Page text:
It’s all part of the same thing, part two: I mention all this because it all feels timely and interconnected (in the way that only writing through it can uncover and tame, so here we are). The necessity of grappling; the gulfs between seeing and knowing and internalizing and incorporating and acting; the generally unsettled state of the world; the twin challenges besetting the battles against insurgencies and maladies.
Back from afar, plunged into news oversaturation in my mother tongue, I’ve been arrested by language. Two sides of the same coin stand out: the distance and rote regurgitation with which the aforementioned Bad Disasters are described, and the breezy invocation of true violence that has somehow crawled out from the dark underbelly of America. Carol Cohn gets at the former in Sex and Death in the Rational World of Defense Intellectuals, which I don’t totally agree with, but where she aptly distills the puzzle of incongruence: “What is striking about the men themselves is not, as the content of their conversations might suggest, their cold-bloodedness. Rather, it is that they are a group of men unusually endowed with charm, humor, intelligence, concern, and decency. Reader, I liked them. At least, I liked many of them. The attempt to understand how such men could contribute to an endeavor that I see as so fundamentally destructive became a continuing obsession.”
The breezy violence – the threats against a free press, the bystander stabbings, the neonazis, you know, all that – jars me a little more. The parallels between infectious disease and extreme ideologies have been noted a billion times over as perils of non-exposure: in other words, good problems to have. It’s difficult to see the need to vaccinate when you’ve never seen someone struck with one of the fevers they guard against. To extend at least theoretical empathy, I suppose it’s also easier to invoke bombings when you’ve never moved your family to the basement just in case, to hang nooses when you’ve never seen feet twitch, to excoriate journalists when you’ve never wrangled with the costs of truth tangled and suppressed. How to put these phantoms to rest? One of the battles is winnable for good, and that’s where I spend my time. The other requires continual, common effort, and probably some creative governance: ideas cannot be killed, kernels will keep popping back. Arriving home(ish) to this from scant, outsider exposure to autocracy, the seeming need for re-litigation is trying.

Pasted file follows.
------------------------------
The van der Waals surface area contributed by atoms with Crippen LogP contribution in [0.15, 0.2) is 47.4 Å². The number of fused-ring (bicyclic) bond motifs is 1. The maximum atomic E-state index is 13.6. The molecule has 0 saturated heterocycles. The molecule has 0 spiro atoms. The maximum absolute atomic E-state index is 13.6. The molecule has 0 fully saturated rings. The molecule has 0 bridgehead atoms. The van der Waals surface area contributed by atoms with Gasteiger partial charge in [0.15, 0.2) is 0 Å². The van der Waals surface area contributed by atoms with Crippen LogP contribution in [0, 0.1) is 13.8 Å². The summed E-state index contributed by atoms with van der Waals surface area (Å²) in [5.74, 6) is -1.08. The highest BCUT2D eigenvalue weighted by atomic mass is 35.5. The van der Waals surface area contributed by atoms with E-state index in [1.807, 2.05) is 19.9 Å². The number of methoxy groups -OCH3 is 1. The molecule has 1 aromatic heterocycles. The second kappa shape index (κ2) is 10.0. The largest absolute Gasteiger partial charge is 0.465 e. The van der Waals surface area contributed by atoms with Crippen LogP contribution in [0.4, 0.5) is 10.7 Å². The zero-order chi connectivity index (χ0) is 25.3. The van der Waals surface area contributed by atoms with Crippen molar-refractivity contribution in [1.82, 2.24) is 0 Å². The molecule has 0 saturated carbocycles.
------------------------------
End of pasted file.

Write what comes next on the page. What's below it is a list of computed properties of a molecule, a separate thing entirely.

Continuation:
So I’ve been thumbing this over. It’s still murky. When otherwise occupied, drained, unaccompanied, the primordial instinct to retreat and panic wins out, of course. The big stuff is hard to see clearly, and exposure to the small injustices is overwhelming when you simply don’t have the bandwidth to consider or the capacity to fight the bigger ones.
That’s all dense and heady, but I’m mostly grateful for the army of good people I know finding the leverage points and dedicating our lives to nudging them in the right direction. Two tools, then, to counter fragility: an earnestness capable of coaxing forth the esprit de corps to keep us all trudging on, and persistent, crackling effort.
In the meantime, though, more fusing: adding a little Rio Grande to a Syrian red pepper dip, bridging gaps where I can.